- Nothing for the right to use the software, but there may be transition costs and administration costs, as you would get with any other software. Analysis and anecdotal evidence suggests that there could be a 4:1 reduction in adminstrative workload when comparing Windows platform TCO to Linux/open source TCO, in open source's favour. Source: techupdate.zdnet.com/techupdate/stories/main/0,14179,2907876,00.html
Copyright was extended to cover software in Australia in June 1984 (and the US in 1980), so it is a very recent legislative extension of the copyright monopoly. The High Court of Australia has held that, prior to that time, it was legal to make soft copies of computer programs (Computer Edge Pty Ltd v. Apple Computer Inc. (1986) 161 CLR 171). Copyright in a work (usually) vests in the author of that work provided that the work meets certain criteria. Copyright is the entitlement to a collection of monopolies over actions. In Australian law, these entitlements include monopolies over:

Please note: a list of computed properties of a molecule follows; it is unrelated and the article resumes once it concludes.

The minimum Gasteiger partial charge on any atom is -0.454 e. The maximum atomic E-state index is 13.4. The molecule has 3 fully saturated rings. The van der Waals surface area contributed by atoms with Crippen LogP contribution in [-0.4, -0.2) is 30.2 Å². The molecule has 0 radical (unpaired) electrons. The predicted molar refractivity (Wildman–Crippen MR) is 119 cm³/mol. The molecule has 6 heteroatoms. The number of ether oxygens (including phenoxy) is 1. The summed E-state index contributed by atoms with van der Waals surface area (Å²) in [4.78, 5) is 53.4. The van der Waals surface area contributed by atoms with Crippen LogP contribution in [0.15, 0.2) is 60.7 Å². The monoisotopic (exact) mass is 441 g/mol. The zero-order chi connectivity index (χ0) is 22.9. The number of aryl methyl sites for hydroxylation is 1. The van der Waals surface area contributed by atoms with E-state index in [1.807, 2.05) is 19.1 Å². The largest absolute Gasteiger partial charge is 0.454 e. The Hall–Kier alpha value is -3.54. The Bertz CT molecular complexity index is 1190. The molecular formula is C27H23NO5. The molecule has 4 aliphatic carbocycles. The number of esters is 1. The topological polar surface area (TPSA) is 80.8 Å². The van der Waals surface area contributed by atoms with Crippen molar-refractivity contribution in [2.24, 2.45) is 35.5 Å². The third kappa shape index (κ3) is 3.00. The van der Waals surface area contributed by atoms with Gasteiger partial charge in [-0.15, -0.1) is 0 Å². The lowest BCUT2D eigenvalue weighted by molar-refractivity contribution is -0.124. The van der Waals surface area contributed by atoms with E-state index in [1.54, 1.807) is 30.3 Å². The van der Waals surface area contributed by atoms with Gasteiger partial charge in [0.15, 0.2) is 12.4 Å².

The extent of these monpolies is defined by such things as fair dealing rights. However, to the extent of their definition, they are absolute monopolies.
- reproduction of a substantial part of a work in material form;
- making an adaptation of the work, translating the work; and
- authorising the doing of any of those (so, by merely telling someone they can make a copy of something can of itself be an infringement of copyright).